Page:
During periodontal inflammation, the increased oxygen consumption and consecutive local hypoxia induce up-regulation of the transcription of vascular endothelial growth factor (VEGF) within the human periodontal ligament and gingival fibroblast cells. VEGF-A and -C contribute to angiogenesis and lymphangiogenesis in periodontitis [70], but may also accentuate fibrotic changes in SSc.

7. Periodontal Therapy in SSc

Three main issues should be considered for the care of SSc patients: oral mucosa involvement, the limitations in mouth opening, and the treatment of related diseases [17]. Prevention of tooth caries and periodontitis is a major objective of oral care in SSc patients. The screening of periodontitis and its detailed diagnosis in the overall picture of oral pathology ensure the development of a comprehensive treatment plan.

Preventive therapy

  • The management of hyposialia should be carried out by prescribing saliva substitutes and stimulators (pilocarpine hydrochloride if Sjogren’s syndrome is associated) to diminish the risk of periodontitis, oral ulcers, and caries. Daily baking soda mouthwash should also be prescribed.
  • Prevention and management of microstomia. In patients with microstomia, mouth-opening exercises can improve the inter-incisor distance with severe limitations and the ability to chew, phonation, and dental hygiene [17]. Two times per day, five repetitions of each orofacial physical exercise, holding each for 10 s, should be included in the rehabilitation program of SSc patients: stretching lips with fingers, inflating checks, maximal mouth opening, biting a wood stick with left and right molars, pushing chins to left and right sides with the hand [31].
    • Personal oral hygiene or “patient package”. The “patient package” can be used to implement a tailored-oral hygiene protocol for efficiently removing tooth biofilm. The “patient package” represents a complex repetitive approach that implies information, motivation, and teaching the use of personalized oral devices (toothbrush and interdental cleaning aids -dental floss and interdental brushes). The oral-cleaning devices are prescribed to accommodate microstomia and decreased manual dexterity. A small-head oscillating-rotating electric toothbrush or a manual toothbrush with a child-sized brush head, used twice daily, are suitable options for SSc patients [37].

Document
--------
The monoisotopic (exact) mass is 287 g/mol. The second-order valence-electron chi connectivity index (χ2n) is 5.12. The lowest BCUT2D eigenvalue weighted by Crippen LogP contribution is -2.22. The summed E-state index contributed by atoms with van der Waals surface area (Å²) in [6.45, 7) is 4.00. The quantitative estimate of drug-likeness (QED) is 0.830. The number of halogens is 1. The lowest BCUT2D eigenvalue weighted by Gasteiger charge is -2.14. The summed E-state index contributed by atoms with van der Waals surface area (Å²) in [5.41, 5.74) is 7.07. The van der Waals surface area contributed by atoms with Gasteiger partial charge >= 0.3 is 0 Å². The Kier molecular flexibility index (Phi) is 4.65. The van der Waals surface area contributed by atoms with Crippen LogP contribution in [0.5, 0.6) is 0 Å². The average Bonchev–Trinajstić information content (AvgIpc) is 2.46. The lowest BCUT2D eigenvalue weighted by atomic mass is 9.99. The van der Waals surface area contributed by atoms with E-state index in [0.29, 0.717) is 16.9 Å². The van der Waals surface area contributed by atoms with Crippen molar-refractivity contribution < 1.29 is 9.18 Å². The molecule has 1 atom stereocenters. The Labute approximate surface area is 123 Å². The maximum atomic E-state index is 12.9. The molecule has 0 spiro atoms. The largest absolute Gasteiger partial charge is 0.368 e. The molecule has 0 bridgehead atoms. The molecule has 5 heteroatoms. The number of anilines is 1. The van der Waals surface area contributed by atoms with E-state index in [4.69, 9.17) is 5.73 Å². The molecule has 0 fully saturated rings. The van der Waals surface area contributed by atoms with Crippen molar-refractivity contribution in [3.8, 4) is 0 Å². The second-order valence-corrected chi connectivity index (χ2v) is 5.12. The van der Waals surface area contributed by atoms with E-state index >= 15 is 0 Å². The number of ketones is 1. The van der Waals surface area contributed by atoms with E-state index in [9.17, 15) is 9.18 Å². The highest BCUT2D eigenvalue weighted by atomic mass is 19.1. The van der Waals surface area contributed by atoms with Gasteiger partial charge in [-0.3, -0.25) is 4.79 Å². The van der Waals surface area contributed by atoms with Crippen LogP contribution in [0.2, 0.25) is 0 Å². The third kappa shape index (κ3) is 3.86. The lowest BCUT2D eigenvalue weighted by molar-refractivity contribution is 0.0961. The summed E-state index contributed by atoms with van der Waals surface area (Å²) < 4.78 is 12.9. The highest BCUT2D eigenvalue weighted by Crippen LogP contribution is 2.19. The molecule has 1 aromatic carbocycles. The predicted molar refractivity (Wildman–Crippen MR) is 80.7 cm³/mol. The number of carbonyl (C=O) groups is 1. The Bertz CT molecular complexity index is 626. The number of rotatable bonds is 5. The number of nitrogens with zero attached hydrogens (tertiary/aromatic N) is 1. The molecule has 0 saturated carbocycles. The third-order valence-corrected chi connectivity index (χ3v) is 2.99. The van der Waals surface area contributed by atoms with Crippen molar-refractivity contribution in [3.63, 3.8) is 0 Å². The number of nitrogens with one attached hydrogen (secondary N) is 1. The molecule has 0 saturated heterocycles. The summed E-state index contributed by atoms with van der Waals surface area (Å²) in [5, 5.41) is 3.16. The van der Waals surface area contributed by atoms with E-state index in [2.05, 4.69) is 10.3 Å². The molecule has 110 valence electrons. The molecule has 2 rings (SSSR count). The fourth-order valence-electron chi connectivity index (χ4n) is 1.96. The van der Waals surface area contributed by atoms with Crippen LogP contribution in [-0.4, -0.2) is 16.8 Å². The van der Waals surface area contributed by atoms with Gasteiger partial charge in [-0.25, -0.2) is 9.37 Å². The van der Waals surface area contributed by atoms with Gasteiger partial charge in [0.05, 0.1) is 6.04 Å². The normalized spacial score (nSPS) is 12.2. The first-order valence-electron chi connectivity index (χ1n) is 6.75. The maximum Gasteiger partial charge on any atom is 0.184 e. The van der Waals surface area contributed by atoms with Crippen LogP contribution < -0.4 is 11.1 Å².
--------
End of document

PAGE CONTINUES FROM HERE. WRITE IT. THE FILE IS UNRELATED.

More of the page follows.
Adapted handle-flossing devices or individualized interdental brushes should be used once daily.

  • Management of risk factors. Cessation of smoking is mandatory.
  • Prevention of tooth caries. A complex prophylactic package must be implemented to interfere with the cariogenic risk. The package consists of alimentary advice addressing pH modifications, proper specialist-supervised dental hygiene for combating microbial aggression, and systematic fluoridation through fluoride-containing toothpaste associated with fluoride-carrying devices or professional applications of fluoride varnishes [17]
  • Bi-annual dental visits for screening of oral lesions (complete periodontal, dental, and oral mucosal examination) and maintenance by providing professional hygienic care and, eventually, treatments.

Specific oral treatments

  • Tooth caries should be treated according to current clinical guidelines.
  • If diagnosed, periodontitis treatment should follow current clinical guides [20][21]. Briefly, the first phase of therapy is supragingival hygiene and the control of risk factors; the second phase involves subgingival instrumentation and reevaluation. Surgical approaches, orthodontic treatment, and prosthetic rehabilitation drive patients to the end of active therapy and inclusion in the maintenance phase.
    • The use of dental implants is case-dependent, according to the ability to perform oral hygiene, the degree of microstomia, and the insertion of posterior implants [17]. Ideally, anterior implants are recommended, particularly at the canine levels of the jaw, to stabilize a removable metal prosthesis [17]. The implant treatment plan should be tailored with regard to disease severity, the presence of sicca syndrome, limitations in performing oral hygiene, and/or the treatment of an oral cancer. Marked gingival fibrosis and severe microvascular impairment contraindicate dental implants. However, the risk-benefit ratio of implant rehabilitation should be appraised.
    • Oral ulcers should be combated by local applications of topical antiseptics and anesthetics (such as chlorhexidine and lidocaine 2%) between meals to limit the risk of aspiration.
    • Soft resins may be used to manufacture the base of the removable prostheses to overcome oral lesions induced by rigid materials and microstomia.
    • Anaesthetics without vasoconstrictors should be used in these patients.